The High Holy Days and its process of teshuvah: returning or atonement is, of course, first and foremost relevant to the individual as (s)he reflects on the vagaries of the past year. It is true there is much good in each one of us but we become poignantly aware of time and talent wasted, of being so much less than we know we might have been.
At the focal point and end of the High Holy Days is Yom Kippur itself which is, in some sense, the easiest religious day of the year but also its most difficult. It is the easiest of days because it is non-negotiable. It is the only day where I am personally in my synagogue, surrounded by my own community, from early in the morning until the setting of the sun. There is nothing to drink or eat; there are no distractions; and it serves for me as a unique annual ‘getaway’ from the challenges and conundrums of everyday life.
That having been said, it is also the most difficult day of the year because it is the culmination of a period which demands of me a honest self-reflection including making good those damaged relationships, approaching and apologising to those whom we know we have offended, forgiving those who may have wronged us, and finally approaching our Creator, the Eternal God about whom Midrash (Shir HaShirim Rabbah 5:2) declares:
‘Open for Me one gate of repentance by as little as the point of a needle, and I will open for you gates wide enough for carriages and coaches to pass through.’
This process of returning to God and to our better selves is described by the English term ‘atonement’ or ‘being at one with oneself’.
An alternative to the effort of atonement is to find a scapegoat, to find a person, an institution or a circumstance to blame for one’s own failings. This is the modern understanding of a ‘scapegoat’ although it was not originally so according to the Hebrew Bible. There the scapegoat, known in Hebrew as Azazel, appears to have been the place or ‘power’ to which one of a pair of goats was despatched during the Yom Kippur ritual.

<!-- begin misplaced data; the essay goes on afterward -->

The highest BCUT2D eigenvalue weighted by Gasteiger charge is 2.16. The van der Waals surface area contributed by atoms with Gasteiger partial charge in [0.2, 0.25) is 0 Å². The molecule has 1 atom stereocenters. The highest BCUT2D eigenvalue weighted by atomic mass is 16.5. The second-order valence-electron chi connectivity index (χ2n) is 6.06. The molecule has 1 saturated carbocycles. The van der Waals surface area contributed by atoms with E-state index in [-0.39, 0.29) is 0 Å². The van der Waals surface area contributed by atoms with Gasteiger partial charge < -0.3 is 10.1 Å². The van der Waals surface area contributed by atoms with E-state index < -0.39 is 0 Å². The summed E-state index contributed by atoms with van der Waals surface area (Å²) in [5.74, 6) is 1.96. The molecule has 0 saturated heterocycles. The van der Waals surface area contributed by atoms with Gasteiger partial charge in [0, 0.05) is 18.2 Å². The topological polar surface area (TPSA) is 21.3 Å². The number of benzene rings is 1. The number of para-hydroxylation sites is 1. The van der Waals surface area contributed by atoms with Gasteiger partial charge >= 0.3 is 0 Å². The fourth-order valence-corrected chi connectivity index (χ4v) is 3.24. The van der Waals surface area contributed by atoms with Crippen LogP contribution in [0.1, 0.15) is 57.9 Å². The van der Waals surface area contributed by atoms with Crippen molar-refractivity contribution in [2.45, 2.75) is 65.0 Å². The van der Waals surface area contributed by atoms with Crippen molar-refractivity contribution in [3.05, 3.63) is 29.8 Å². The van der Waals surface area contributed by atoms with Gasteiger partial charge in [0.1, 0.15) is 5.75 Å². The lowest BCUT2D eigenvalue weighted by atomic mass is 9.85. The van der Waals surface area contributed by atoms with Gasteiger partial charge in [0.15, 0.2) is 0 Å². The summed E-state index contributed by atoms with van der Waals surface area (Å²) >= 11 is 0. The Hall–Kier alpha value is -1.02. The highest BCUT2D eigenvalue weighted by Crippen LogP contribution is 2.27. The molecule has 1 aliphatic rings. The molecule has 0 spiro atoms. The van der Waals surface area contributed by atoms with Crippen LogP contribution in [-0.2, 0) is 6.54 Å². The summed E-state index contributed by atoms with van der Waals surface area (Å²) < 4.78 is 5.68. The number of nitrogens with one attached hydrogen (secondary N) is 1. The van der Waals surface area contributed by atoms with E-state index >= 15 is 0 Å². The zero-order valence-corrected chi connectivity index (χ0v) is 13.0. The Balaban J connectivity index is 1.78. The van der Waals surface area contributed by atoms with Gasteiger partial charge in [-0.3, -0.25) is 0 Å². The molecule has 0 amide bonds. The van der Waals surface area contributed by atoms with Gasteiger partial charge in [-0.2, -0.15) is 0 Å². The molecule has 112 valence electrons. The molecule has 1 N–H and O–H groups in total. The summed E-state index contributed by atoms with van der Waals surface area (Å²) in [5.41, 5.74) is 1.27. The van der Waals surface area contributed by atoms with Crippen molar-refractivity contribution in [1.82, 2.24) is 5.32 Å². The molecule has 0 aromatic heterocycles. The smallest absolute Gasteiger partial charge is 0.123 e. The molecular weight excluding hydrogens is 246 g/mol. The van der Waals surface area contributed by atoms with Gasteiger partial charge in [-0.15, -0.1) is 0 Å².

Leviticus 16: 8-10 reads:
‘And he (Aaron) shall place lots upon two goats, one marked for God and the other marked for Azazel. Aaron shall bring forward the goat designated by lot for God, which he is to offer as a sin offering; while the goat designated by lot for Azazel shall be left standing alive before God, to make expiation with it and to be sent off to the wilderness to Azazel.’
The goat, in the text, is set free and, according to rabbinic tradition, was a symbol of the sins of the Jews and their desire to be rid of them. Sadly the tradition developed whereby the goat was killed by being pushed off the side of a mountain!
Whilst it is understandable that in antiquity the confrontation of our wrongdoing was by the physical act with a goat, rabbinic practice replaced this with the process of teshuvah, of returning to God by fasting, self-reflection, apology, confession and prayer.
The word scapegoat is a part of English vocabulary defined as ‘one who is blamed for …’. As I write, society is suffering from a culture of scapegoating. As a result our nation is becoming further and further away from being at ease with itself. A robust democracy does not require everybody to agree; indeed it requires passionate disagreement. Nevertheless, the capacity to finally reach a resolution, the humility to accept defeat, and the manner of how the debate is conducted are also signs of a healthy nation.
I am reminded of the Talmudic schools of Hillel and Shammai which, by all accounts, rarely agreed and frequently engaged in tortuous and lengthy explorations of issues. In spite of so doing, the Talmud (Eruvim 13b) that, concerning a dispute which lasted three years, the views of both the disputing parties are Eilu v’eilu divrai Elohim chayyim hayn: these and these: both are the words of the living God’.
How much more at ease would our nation be with itself if conversation could be conducted against such a backdrop of mutual appreciation of contrary views!
Rabbi Danny Rich
Senior Rabbi and Chief Executive of Liberal Judaism and President of CCJ